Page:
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KAILUA-KONA, Hawaii — In the spring of 2015, I was scheduled to lead a group on a mission trip to southern France, a region believed to be mostly populated by atheists. I was looking forward to sharing the love of God through the Gospel with those who probably know few, if any, Christians personally. But my plans fell through because I was unable to raise enough money for the nine-week trip and I found myself here in the Pacific without an immediate plan of action for my ministry career.

It didn’t take long for me to come up with an alternative for how to spend those two months. I decided to work at spreading the good news about Jesus in this coastal town on Hawaii’s “Big Island.” By year’s end, I was able to engage in meaningful conversations about the Lord with more than 200 local islanders and tourists. I was even blessed to see a handful of people confess Jesus as lord.

I’m glad I decided to invest in the mission field in this place that I’ve called home for nearly five years rather than fret over not going to the mission field in Europe. I believe all Christians should seek to be missionaries wherever they find themselves. I think it’s what God would have us do.

Unless you have an unshakable inkling that you’re not where you’re supposed to be (which might be from the Lord) let me suggest that you’re exactly where Jesus wants you. And if that’s true, you’re probably where you’re most cable of having an eternal influence on people’s lives. We should be a missionaries wherever we happened to find ourselves. In this simple way, we can imitate the Jesus’ earliest followers.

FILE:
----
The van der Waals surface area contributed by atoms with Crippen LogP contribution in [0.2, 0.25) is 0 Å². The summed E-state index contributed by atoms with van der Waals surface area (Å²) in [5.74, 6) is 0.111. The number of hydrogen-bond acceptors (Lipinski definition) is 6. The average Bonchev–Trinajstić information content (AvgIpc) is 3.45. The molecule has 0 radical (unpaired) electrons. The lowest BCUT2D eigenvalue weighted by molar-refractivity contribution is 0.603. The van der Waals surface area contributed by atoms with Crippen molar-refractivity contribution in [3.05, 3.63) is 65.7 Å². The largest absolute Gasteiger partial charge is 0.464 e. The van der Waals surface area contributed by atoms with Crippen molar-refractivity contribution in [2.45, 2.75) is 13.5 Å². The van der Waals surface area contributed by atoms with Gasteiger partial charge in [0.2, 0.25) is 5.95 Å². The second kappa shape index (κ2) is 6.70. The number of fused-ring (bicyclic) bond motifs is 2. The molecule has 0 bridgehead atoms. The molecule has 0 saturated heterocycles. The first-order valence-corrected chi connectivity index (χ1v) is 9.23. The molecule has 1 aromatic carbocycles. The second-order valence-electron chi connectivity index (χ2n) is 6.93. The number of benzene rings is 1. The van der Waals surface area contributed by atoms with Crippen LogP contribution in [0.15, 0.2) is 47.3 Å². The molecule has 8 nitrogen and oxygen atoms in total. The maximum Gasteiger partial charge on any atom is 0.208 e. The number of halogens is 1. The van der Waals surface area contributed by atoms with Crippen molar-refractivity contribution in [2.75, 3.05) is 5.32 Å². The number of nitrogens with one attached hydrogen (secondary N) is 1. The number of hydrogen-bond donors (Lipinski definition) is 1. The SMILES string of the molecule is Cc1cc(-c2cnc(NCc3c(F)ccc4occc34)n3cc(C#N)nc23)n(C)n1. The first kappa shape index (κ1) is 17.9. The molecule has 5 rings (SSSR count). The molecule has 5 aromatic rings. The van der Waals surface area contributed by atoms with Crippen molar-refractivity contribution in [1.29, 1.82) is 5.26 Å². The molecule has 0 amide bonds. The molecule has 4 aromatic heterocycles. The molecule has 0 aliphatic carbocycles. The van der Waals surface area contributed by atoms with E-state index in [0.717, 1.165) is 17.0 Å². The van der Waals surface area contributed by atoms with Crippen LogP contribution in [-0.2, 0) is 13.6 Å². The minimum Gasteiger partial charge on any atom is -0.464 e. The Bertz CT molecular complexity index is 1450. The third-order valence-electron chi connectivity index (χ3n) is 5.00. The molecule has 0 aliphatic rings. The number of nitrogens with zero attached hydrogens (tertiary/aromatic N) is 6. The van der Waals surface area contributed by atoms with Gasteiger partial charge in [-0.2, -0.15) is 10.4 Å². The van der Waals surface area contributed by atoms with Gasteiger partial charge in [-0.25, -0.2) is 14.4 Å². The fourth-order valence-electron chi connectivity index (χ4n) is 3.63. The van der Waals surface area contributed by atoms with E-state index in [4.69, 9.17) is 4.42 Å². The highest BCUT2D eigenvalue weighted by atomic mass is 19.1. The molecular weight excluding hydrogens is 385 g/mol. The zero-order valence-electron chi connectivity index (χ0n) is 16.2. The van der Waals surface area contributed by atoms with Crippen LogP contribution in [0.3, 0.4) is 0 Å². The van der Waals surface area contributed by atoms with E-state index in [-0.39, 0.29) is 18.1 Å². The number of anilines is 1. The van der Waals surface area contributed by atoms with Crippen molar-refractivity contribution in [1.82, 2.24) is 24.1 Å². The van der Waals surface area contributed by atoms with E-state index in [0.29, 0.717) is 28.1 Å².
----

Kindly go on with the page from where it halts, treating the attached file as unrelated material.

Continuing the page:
Philip was famously teleported by Jesus to another region after baptising an Ethiopian. When this happened, Philip didn’t seem to spend much time trying to figure out where he was, but he “found himself at Azotus, and as he passed through he preached the gospel to all the towns until he came to Caesarea.”1 The Apostle Paul hadn’t originally planned on making Galatia (part of modern-day Turkey) one of his mission fields. He admitted in a letter to the church there that “it was because of a bodily ailment that I preached the gospel to you at first.”2 In the early Church, there were those who hadn’t planned on leaving Jerusalem, but when persecution drove them out of the city, those who went “to Antioch spoke to the Hellenists also, preaching the Lord Jesus.”3 Antioch, a Greco-Roman city, is significant in that “in Antioch the disciples were first called Christians.”4 A place that wasn’t even on the minds of Jesus’ first followers became a landmark of worship.

Sometimes when it comes to evangelism, Christians are guilty of being too strategic. We want to reach out to a carefully selected people/social group, craft a Gospel presentation flawlessly tailored for that demographic and wait for the perfect set of circumstances in which to share the truth about who Jesus is with our audience. We can save ourselves a lot of time brainstorming by trusting that the Lord has us where we are for His strategic purposes. We that peace of mind, should feel free to have simple conversations about Jesus with people wherever we “find ourselves.”

1. Acts 8:40
2. Galatians 4:13
3. Acts 11:19-20
4. Acts 11:26

By: Raymond Billy

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